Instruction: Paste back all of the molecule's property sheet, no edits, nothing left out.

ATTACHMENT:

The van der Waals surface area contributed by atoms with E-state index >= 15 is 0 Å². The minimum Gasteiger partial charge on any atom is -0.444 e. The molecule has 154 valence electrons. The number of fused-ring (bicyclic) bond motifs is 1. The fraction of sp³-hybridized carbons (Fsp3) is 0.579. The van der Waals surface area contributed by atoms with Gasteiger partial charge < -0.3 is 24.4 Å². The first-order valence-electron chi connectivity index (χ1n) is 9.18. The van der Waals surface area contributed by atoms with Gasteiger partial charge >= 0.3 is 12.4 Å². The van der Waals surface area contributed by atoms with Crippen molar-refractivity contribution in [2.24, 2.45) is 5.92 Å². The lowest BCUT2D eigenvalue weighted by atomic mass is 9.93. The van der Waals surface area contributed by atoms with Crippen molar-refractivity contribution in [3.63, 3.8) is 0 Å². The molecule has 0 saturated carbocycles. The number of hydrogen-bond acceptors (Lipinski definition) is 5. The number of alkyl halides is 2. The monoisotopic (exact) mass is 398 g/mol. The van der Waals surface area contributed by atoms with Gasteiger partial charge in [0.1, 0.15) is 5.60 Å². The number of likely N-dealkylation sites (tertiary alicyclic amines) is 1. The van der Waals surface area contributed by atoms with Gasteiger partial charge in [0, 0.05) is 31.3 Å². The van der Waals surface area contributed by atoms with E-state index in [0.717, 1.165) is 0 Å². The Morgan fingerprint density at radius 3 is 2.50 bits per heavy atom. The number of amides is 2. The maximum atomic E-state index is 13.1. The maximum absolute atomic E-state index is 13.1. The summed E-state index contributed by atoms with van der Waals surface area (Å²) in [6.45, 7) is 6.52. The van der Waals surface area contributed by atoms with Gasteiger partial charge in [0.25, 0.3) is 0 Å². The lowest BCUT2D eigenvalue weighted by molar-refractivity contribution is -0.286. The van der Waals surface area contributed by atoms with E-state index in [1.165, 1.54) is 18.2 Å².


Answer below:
The van der Waals surface area contributed by atoms with E-state index >= 15 is 0 Å². The minimum Gasteiger partial charge on any atom is -0.444 e. The molecule has 154 valence electrons. The number of fused-ring (bicyclic) bond motifs is 1. The fraction of sp³-hybridized carbons (Fsp3) is 0.579. The van der Waals surface area contributed by atoms with Gasteiger partial charge < -0.3 is 24.4 Å². The first-order valence-electron chi connectivity index (χ1n) is 9.18. The van der Waals surface area contributed by atoms with Gasteiger partial charge >= 0.3 is 12.4 Å². The van der Waals surface area contributed by atoms with Crippen molar-refractivity contribution in [2.24, 2.45) is 5.92 Å². The lowest BCUT2D eigenvalue weighted by atomic mass is 9.93. The van der Waals surface area contributed by atoms with Crippen molar-refractivity contribution in [3.63, 3.8) is 0 Å². The molecule has 0 saturated carbocycles. The number of hydrogen-bond acceptors (Lipinski definition) is 5. The number of alkyl halides is 2. The monoisotopic (exact) mass is 398 g/mol. The van der Waals surface area contributed by atoms with Gasteiger partial charge in [0.1, 0.15) is 5.60 Å². The number of likely N-dealkylation sites (tertiary alicyclic amines) is 1. The van der Waals surface area contributed by atoms with Gasteiger partial charge in [0, 0.05) is 31.3 Å². The van der Waals surface area contributed by atoms with E-state index in [0.717, 1.165) is 0 Å². The Morgan fingerprint density at radius 3 is 2.50 bits per heavy atom. The number of amides is 2. The maximum atomic E-state index is 13.1. The maximum absolute atomic E-state index is 13.1. The summed E-state index contributed by atoms with van der Waals surface area (Å²) in [6.45, 7) is 6.52. The van der Waals surface area contributed by atoms with Gasteiger partial charge in [0.25, 0.3) is 0 Å². The lowest BCUT2D eigenvalue weighted by molar-refractivity contribution is -0.286. The van der Waals surface area contributed by atoms with E-state index in [1.165, 1.54) is 18.2 Å².